copyright the Chronicle December 16, 2015

by Nathalie Gagnon-Joseph

When teacher Connie MacFarlane received an e-mail with instructions to “answer a few questions for a chance to win technology for your school,” she did.

Now Lake Region Union High School (LRUHS) is the Vermont state winner of the Samsung Solve for Tomorrow Contest.

“I answered the questions and submitted them then forgot about it,” she said. “Next thing I know, I find two tablets sent to me with a notification that I was a state finalist and I need to submit a proposal.”

The goal of the competition is for high schools around the country to come up with an idea to solve a problem in their communities using what they’ve learned in science, technology, engineering, and math.

Ms. MacFarlane teamed up with her colleague Betsy Calhoun to submit the proposal… To read the rest of this article, and all the Chronicle‘s stories, subscribe:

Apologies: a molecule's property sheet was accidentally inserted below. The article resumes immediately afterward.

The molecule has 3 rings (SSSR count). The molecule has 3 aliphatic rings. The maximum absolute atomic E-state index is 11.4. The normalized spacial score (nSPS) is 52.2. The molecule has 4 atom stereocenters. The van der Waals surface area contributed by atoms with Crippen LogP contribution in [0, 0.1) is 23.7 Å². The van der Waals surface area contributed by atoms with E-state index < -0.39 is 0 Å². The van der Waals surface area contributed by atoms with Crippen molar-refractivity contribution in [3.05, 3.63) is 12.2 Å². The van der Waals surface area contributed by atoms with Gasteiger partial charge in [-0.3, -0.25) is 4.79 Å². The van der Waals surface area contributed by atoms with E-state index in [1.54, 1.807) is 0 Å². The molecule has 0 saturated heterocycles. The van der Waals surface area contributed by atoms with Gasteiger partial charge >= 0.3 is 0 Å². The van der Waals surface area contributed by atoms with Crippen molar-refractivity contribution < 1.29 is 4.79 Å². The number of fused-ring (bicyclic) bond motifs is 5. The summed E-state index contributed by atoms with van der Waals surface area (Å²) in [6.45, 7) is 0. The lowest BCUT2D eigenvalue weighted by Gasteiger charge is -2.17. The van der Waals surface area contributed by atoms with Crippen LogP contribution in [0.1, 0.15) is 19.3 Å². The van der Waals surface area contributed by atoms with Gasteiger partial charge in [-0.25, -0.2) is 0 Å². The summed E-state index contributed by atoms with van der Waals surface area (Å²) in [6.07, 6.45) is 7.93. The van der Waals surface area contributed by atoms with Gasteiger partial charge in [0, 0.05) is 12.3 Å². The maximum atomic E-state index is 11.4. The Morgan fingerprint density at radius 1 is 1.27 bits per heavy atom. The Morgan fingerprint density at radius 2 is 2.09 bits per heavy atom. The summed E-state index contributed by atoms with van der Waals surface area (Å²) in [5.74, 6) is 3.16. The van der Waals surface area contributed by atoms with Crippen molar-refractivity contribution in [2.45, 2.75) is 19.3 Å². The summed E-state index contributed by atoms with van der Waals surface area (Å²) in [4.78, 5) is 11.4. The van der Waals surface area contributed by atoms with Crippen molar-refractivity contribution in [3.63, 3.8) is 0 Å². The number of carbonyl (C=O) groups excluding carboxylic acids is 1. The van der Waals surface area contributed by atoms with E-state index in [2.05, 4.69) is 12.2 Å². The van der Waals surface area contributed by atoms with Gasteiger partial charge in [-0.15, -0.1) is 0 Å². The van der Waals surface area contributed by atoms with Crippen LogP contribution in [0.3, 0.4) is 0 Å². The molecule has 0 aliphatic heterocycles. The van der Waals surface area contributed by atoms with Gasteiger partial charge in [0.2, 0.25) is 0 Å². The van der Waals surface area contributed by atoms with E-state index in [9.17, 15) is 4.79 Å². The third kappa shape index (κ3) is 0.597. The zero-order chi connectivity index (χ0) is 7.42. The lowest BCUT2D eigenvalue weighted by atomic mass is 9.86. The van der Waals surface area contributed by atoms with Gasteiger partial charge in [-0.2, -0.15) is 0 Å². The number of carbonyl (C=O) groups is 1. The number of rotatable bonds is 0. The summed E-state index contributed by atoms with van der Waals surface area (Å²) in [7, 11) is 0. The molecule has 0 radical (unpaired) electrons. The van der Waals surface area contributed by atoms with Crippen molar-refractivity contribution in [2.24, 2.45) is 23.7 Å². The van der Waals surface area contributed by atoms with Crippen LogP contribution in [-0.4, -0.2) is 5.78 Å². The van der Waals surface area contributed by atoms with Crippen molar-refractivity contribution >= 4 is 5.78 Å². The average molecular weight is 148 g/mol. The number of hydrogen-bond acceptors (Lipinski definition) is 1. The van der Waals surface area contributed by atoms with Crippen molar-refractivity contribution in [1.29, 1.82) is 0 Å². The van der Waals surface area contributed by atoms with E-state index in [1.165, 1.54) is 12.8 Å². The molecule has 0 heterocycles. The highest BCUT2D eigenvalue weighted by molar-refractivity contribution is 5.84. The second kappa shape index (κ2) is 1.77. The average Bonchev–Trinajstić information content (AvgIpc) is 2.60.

Print subscription

Annual online subscription

Short-term online subscription

(To find a particular article, search for the corresponding edition of the newspaper.)

Share

Drilling underway on new well for Lake Region

Featured

Drilling began on Friday for a new water well at Lake Region Union High School.  As of Tuesday morning, H.A. Manosh was still drilling.  A big pile of dirt shows that progress is being made.  Photo by Elizabeth Trail

Drilling began on Friday for a new water well at Lake Region Union High School. As of Tuesday morning, H.A. Manosh was still drilling. A big pile of dirt shows that progress is being made. Photo by Elizabeth Trail

copyright the Chronicle September 23, 2015

by Elizabeth Trail

Drilling began Friday on Lake Region Union High School’s new well.

About two weeks into the new school year, Lake Region maintenance personnel discovered that there was no water in the building.  The well refilled a little overnight, and the school limped carefully through the remainder of the week. But it soon became clear that the school was going to need a new well.